Schenectady

Schenectady’s Civilian Police Review Board short on members

The Schenectady Police Station is pictured.
PHOTOGRAPHER:
The Schenectady Police Station is pictured.

Categories: News, Schenectady County

SCHENECTADY — The city’s Civilian Police Review Board is understaffed. 

“We’ve got a nine-person body and three openings,” Board Chairman Richard Shave told the City Council’s Public Safety Committee on Tuesday.

City Council President Ed Kosiur said the shortfall has led to a “major concern” that the body cannot operate as intended. 

“They’ve had to cancel a couple meetings in the past due to a lack of quorum,” he said. 

The civilian board requires a minimum of five members to meet. Shave said the body meets regularly, including last month, but acknowledged they did fail to garner the minimum number of board members legally required to convene a meeting over the summer. 

Shave characterized the cases currently under consideration as largely trivial — multiple alleged “discourtesy” cases, for instance — and said the body was in “relatively good” shape.

But the lack of members posed a dilemma because city police are fulfilling their obligations by working on their end to clear the cases, he said. 

“We’re here to make sure Internal Affairs is looking into everything, and they seem to be,” Shave said. “Internally, we’re trying to get tough on ourselves.” 

The body reviews between three and eight cases per month, he said. 

Kosiur said the City Council understands the importance of a civilian review board, noting tense police-community tensions in Troy and Albany stemming from a fatal 2016 encounter between an officer and a motorist and multiple incidents between civilians and law enforcement, respectively. 

The independent body, which meets monthly, is the civilian arm of the police accountability process.

People can file complaints with Civilian Police Review Board for multiple reasons, including harassment, use of excessive force, use of abusive language, discriminatory treatment and criminal conduct. 

“We just want to make sure they’re fully staffed,” Kosiur said, who hoped the update would spur nominating groups into action. 

Under the current system, community groups each issue nominations, including the NAACP, Schenectady Inner City Ministry (SICM), county Human Rights Commission, Schenectady Unified Neighborhoods, League of Women Voters, Schenectady Municipal Housing Authority and the City Council.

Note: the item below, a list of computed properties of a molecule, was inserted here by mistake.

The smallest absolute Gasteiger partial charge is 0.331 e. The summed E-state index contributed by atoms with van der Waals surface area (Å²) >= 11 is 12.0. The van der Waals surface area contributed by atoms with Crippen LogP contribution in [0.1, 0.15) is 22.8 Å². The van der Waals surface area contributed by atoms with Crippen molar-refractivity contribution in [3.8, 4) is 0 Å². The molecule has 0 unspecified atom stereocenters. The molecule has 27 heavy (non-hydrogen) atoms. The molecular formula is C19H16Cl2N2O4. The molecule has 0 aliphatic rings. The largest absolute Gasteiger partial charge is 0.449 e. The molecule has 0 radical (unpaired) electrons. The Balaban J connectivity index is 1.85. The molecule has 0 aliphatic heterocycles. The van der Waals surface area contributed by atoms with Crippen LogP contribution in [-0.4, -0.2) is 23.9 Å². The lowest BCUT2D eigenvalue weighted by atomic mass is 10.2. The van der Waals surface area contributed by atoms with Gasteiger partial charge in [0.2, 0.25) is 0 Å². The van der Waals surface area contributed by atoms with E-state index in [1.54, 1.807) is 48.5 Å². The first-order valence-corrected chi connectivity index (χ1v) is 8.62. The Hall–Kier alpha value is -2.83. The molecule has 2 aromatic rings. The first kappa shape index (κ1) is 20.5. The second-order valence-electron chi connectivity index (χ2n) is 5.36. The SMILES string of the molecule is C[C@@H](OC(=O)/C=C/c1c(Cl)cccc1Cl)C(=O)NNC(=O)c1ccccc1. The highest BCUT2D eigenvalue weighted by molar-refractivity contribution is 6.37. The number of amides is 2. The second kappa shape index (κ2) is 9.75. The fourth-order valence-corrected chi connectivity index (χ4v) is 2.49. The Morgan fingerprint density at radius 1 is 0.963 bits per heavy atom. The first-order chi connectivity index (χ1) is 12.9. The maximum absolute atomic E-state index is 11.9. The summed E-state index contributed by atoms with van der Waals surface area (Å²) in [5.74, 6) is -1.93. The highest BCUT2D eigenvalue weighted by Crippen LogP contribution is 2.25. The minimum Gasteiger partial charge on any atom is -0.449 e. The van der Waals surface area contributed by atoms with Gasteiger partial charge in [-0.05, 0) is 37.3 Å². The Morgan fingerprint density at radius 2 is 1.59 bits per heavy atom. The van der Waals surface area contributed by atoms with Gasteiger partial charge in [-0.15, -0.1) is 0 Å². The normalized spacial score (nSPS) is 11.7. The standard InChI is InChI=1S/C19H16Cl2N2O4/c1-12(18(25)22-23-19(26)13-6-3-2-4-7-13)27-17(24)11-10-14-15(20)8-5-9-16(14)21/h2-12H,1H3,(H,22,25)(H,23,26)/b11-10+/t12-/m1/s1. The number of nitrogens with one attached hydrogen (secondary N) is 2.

NAACP has submitted a resume for one candidate, Carl Williams, and the City Council’s Public Safety Committee passed a resolution on Tuesday approving his nomination.

If Williams’ nomination is approved, the two remaining vacancies are those left open by the Schenectady Municipal Housing Authority and county Human Rights Commission. 

Shave said the nomination process is flawed and wants the City Council to consider ways to expedite the process, perhaps by allowing members to nominate a candidate plus an alternate. 

He also asked City Council to authorize $400 for membership in the National Association for Civilian Oversight of Law Enforcement, which provides educational resources and training. 

The idea of an independent investigator has previously been floated by former board chairman Richard Homenick and the Rev. Phil Grigsby of SICM, but Shave did not resurrect that discussion in his comments to lawmakers on Tuesday.

The Public Safety Committee approved sending the mayor’s office a formal letter to request allocating the funds from its line item in the budget process. 

When a complaint is made, it is handled by the city police’s Office of Professional Standards, where city police personnel conduct an investigation.

Subsequent findings are sent to city Police Chief Eric Clifford, who then determines appropriate action, which could range from termination, suspension or a reprimand depending on the severity of the complaint.

Alternatively, an officer might not be disciplined.

Once the case is done, it’s sent to the review board, which reviews the police report, phone calls and anything else that’s relevant to the case before voting on whether it was properly handled by the Police Department, or if it warrants further action.

Meetings are held the second Wednesday of each month and are open to the public.

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